COLUMBUS, Ohio (1/17/13)--Younger Americans not only take on more credit card debt than their elders, but they are also pay it off at a slower rate, reported a recent study from Ohio State University.
Younger generations may continue to add credit card debt into their 70s, and die still owing money on their cards, said the study. This is an opportunity for credit unions to educate Gen X and Y about money management and using credit cards wisely, according to the Credit Union National Association.
"When individuals rack up high amounts of debt at a young age, they get themselves into a vicious cycle that often is very hard to get out of," Michelle Dosher, managing editor in CUNA's business and consumer publishing area, told News Now.
"Credit unions can help young adult members by educating them about the consequences of poor money management and by giving them advice about the smart use of credit," Dosher added. "Teaching members strong money management skills at a young age will help them as they become mature adults. By providing this initial education, credit unions are instilling in members that the credit union is there to provide guidance throughout different stages of their lives."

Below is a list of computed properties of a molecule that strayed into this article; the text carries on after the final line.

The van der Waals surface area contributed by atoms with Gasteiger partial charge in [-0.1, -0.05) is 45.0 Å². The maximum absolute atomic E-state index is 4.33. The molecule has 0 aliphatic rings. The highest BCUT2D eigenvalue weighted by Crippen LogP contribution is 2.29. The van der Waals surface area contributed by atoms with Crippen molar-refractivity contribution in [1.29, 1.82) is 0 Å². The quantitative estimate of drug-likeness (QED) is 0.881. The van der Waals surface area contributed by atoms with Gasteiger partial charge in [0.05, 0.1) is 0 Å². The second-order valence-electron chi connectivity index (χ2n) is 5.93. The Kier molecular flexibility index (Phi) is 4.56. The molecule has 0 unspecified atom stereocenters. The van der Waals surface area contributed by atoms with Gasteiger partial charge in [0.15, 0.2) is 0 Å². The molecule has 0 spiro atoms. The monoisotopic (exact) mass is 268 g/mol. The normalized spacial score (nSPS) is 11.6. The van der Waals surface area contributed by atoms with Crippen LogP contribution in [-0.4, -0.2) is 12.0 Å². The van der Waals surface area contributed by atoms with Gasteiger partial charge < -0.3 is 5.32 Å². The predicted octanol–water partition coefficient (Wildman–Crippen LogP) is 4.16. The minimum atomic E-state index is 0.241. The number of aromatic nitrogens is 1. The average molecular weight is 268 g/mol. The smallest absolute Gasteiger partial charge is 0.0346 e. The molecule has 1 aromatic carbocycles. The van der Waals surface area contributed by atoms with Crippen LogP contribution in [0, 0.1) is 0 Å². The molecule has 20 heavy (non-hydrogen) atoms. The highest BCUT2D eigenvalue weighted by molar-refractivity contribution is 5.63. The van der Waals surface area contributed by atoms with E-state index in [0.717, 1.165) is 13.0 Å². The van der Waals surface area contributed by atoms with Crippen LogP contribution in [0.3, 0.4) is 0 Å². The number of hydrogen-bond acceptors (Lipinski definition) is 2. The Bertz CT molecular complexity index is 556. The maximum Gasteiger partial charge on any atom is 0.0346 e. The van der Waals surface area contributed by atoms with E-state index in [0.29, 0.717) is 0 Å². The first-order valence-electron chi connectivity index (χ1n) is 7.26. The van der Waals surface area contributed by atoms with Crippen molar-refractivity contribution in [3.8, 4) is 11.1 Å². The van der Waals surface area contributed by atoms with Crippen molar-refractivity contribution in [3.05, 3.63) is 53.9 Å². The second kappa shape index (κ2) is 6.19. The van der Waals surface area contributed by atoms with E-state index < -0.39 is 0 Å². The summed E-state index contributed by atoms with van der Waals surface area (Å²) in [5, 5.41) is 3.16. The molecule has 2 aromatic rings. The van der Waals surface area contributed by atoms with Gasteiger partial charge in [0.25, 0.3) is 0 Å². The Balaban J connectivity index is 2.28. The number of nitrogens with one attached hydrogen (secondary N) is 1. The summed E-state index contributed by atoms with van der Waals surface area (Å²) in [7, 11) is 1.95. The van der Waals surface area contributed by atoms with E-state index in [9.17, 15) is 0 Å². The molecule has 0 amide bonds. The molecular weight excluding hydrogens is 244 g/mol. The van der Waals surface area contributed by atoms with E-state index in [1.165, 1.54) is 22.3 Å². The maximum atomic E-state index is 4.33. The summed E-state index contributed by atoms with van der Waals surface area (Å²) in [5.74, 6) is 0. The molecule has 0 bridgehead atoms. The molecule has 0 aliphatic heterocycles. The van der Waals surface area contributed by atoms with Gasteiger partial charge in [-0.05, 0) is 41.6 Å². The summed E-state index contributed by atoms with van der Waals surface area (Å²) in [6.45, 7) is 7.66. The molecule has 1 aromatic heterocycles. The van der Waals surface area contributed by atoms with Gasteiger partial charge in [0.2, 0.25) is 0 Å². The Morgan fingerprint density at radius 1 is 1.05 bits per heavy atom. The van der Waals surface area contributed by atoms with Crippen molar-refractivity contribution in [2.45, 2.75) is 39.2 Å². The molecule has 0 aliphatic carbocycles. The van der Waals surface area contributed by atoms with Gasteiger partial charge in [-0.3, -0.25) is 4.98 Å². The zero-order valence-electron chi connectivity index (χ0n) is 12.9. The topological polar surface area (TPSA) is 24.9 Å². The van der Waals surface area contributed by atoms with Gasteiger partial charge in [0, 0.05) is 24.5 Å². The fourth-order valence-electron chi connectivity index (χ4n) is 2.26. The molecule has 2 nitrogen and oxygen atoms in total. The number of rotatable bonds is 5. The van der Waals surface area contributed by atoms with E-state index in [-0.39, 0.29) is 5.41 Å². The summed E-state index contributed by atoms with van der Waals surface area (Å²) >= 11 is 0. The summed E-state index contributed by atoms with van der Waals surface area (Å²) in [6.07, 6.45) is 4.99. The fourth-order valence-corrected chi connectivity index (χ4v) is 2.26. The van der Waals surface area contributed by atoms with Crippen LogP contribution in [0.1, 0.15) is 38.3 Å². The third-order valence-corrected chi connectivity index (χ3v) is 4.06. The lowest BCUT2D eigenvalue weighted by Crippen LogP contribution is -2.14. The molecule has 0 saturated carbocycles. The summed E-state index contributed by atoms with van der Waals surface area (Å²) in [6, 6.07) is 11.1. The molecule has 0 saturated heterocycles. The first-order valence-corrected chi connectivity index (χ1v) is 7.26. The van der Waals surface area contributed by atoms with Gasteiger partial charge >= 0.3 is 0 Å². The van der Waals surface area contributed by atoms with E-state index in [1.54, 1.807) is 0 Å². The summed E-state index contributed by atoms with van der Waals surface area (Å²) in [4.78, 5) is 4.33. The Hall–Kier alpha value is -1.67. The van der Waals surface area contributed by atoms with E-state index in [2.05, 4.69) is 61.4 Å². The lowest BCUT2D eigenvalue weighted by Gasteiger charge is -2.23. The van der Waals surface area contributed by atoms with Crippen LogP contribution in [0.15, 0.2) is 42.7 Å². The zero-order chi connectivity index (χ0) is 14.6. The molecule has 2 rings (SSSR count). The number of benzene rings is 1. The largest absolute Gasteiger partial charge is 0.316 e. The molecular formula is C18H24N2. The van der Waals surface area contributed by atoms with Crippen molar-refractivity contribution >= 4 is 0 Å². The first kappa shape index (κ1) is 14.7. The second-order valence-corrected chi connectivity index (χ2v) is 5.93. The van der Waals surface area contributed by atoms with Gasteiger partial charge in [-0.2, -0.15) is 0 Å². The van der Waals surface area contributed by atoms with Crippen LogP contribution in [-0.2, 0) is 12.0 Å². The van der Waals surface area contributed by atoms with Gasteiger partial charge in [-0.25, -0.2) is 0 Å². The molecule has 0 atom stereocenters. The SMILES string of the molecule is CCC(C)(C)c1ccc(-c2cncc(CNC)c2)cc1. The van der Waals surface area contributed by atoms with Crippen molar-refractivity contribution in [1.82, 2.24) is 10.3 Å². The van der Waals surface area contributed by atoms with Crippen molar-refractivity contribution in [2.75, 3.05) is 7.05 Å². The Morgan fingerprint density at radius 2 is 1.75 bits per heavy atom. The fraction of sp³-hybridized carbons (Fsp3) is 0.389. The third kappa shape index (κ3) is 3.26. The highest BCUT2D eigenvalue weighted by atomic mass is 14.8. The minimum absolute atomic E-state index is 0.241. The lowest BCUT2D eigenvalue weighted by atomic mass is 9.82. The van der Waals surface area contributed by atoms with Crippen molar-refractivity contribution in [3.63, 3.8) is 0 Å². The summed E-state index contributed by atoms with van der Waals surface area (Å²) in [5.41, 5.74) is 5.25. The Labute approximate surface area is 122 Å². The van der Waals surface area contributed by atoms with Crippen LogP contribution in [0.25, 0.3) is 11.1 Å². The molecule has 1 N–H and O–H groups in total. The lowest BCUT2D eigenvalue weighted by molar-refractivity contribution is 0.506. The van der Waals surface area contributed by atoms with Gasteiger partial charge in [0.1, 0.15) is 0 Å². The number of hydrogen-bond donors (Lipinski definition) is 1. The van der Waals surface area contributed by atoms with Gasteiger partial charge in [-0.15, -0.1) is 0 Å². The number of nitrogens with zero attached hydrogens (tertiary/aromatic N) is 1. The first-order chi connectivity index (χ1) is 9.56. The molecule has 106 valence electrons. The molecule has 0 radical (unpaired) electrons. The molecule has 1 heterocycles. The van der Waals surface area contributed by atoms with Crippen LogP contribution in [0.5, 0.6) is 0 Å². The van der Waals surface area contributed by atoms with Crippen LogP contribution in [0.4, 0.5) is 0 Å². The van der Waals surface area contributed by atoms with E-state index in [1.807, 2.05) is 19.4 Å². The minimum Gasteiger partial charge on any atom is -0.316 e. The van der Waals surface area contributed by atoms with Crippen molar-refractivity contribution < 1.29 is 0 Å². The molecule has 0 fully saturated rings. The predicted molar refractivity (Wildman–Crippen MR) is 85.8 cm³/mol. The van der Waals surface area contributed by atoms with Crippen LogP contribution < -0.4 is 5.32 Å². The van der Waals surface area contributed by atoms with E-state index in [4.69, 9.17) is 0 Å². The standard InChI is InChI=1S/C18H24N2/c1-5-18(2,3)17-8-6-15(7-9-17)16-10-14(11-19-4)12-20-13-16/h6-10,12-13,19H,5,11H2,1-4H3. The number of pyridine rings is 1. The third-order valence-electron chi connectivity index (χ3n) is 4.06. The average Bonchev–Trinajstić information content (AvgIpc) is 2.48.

Lucia Dunn, co-author of the study and professor of economics at OSU, noted, "If what we found continues to hold true, we may have more elderly people with substantial financial problems in the future.Our projections are that the typical credit card holder among younger Americans who keeps a balance will die still in debt to credit card companies."
Persons born between 1980 and 1984 have credit card debt substantially higher than do the previous two generations, the study found. On average, they hold $5,689 more debt than their parents born during 1950-1954 at the same stage of life and $8,156 more than their grandparents born during 1920-1924. Children's payoff rate is 24 percentage points lower than their parents' and about 77 percentage points lower than their grandparents' rate.
The study also uncovered good news: Increasing the minimum monthly payment spurs borrowers to not only meet the minimum, but to pay off substantially more, possibly eliminating their debt years earlier.
Researchers combined data from 1997 to 2009 for consumers ages 18 to 85 years for a final sample size of 32,542.